Draw this again challenge; How to track growth

Artists are their own worse critiques. Sometimes it is hard to see your own progress or to like your own work. The only way to really get better, however, is to keep drawing and to stay motivated.  Tracking your growth can be a motivation to keep drawing

Digital drawing can feel like a whole new skill to learn. When you get started with digital art you will find yourself in a whole new position.  Even with a tablet, the software and the way things are build up can be entirely different than what you are used to.

Draw this again challenge; how to track your improvement as an artist. It is a great motivator to see how much you have improved!

Track growth;

Draw this again challenges can be an amazing way for you to see how far you have come. But when you try the same picture like once a year that picture can be a live tracking of your skills and style. I have seen some artist do this and I think it is one of the easiest ways track growth.

Why are “draw again” challenges great?

  • shows of improvement
  • make great content
  • can make for a great study

Another great way is, of course, a sketchbook. This is something that if you are committed to it you could make into a personal archive.

The first Picture;

For this posts, I thought I would share some of my progress through a draw this again challenge. The picture I am repainting I remember being very proud of.

reading version 1

So the software this first one was painted in 5 years ago was free online software that is still available and while it isn’t terrible, they did make part of it paid which was when I really cut loose on it. Apart from that it also came with a great art community.

Currently, I am more active on Deviant Art but Sumopaint was my go-to place first.

When I was on Sumopaint I barely spoke English and my grammar was much worse than it was now.

But is was such a lovely place and everybody would make Christmas cards and gifts and fanart of each other and there were friendly competitions all the time. It was also the place where I learned a lot about digital art. I also was a great fan of the smudge brush (still are but I do hope it is less apparent now). Over the years, I have switched software and techniques and I thought we could all take a look at where I am now.

Being critical

Evaluating your own work can be a downer but it is also great to see what you want to improve. Like the analysis of my previous work, I learned a lot about what I need to improve on.

Every new drawing will be a step towards being a better artist. When you evaluate your own work (when you are feeling confident) You get a chance to see the things you need to work on.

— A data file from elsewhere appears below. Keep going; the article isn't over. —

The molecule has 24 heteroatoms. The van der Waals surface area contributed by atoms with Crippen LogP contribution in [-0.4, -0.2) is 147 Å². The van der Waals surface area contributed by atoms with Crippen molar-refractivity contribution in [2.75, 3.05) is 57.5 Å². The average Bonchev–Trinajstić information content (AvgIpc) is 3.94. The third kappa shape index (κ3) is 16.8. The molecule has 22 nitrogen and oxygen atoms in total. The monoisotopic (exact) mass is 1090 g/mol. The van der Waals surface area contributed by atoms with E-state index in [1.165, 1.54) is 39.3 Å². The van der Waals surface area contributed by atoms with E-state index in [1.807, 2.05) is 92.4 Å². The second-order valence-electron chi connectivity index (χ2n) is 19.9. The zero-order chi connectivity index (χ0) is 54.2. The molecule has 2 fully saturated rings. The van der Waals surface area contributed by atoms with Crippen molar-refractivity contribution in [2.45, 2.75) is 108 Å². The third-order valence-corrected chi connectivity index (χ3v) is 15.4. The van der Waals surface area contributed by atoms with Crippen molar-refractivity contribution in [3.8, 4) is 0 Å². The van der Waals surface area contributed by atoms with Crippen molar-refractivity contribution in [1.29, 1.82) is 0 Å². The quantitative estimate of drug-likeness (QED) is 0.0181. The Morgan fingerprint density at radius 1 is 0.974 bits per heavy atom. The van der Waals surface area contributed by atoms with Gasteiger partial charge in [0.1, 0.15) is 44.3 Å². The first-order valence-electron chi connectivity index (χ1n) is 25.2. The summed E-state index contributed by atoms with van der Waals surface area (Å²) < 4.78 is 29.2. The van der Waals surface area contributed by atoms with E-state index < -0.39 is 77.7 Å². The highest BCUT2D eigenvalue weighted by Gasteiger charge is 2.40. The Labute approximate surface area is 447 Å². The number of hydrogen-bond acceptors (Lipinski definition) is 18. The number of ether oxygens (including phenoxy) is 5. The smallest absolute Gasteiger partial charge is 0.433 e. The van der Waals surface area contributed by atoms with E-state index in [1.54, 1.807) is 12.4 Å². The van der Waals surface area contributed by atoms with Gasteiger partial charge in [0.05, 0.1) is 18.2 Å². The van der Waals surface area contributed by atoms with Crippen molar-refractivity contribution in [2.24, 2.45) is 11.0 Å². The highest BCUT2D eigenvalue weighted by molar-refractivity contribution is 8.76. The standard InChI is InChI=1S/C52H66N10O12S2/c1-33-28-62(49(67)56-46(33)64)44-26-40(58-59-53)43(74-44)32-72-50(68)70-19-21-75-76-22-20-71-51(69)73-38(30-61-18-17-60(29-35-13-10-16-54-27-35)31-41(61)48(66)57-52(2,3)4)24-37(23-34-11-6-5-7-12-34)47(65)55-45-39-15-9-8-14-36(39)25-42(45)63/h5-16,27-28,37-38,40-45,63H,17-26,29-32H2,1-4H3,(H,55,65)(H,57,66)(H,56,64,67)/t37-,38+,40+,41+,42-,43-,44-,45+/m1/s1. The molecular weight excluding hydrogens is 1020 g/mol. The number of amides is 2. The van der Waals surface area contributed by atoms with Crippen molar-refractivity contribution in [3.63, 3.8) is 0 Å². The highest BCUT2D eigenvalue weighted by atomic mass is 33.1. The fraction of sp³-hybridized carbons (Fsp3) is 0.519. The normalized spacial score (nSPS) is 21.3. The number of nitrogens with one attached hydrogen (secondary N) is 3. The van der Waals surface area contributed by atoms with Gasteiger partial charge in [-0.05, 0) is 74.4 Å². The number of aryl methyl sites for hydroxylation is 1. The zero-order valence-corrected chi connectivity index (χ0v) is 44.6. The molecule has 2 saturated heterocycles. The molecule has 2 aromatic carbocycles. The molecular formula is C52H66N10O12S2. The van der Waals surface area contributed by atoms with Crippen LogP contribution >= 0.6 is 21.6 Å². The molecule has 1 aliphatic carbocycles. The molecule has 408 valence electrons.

This means not just making a list of things you don’t like but also looking at how you could improve it. Don’t just say; “I need to work on anatomy” but be specific about which part like; “I need to fid out how the neck connects to the head naturally. “

My points for this work were; 

  • better light (more contrast)
  • more details in the background
  • More lively colours

The end result;

draw this again progress

After adding the lightning;

Draw this again end result

By analyzing my work I know what I have improved on and what I am still working on. That way I track my growth with an easy comparison. 

I think this end result learned me that I need to work more on lighting. Even though this is not my best work I still feel like it is a big improvement from the last one.

My points for this work were; 

  • better light (more contrast)
  • more details in the background
  • More lively colours
I think that even though I would have loved even better lighting I certainly have more contrast and even the beams of light are better.
The background holds a lot more details and I think I could have added more and maybe some green in the foreground.
The colours are the thing that really worked out a lot better. I love how warm and sunny this picture feels compared to the old.



Recreating work and trying to draw out old ideas again is, in my opinion, a great way to see how far you have come and if you have improved. Trying to become better is again something I think most artists are trying to do. It is important to also acknowledge how far you have already come.

I would love to hear your thoughts! Do you track your progress? 

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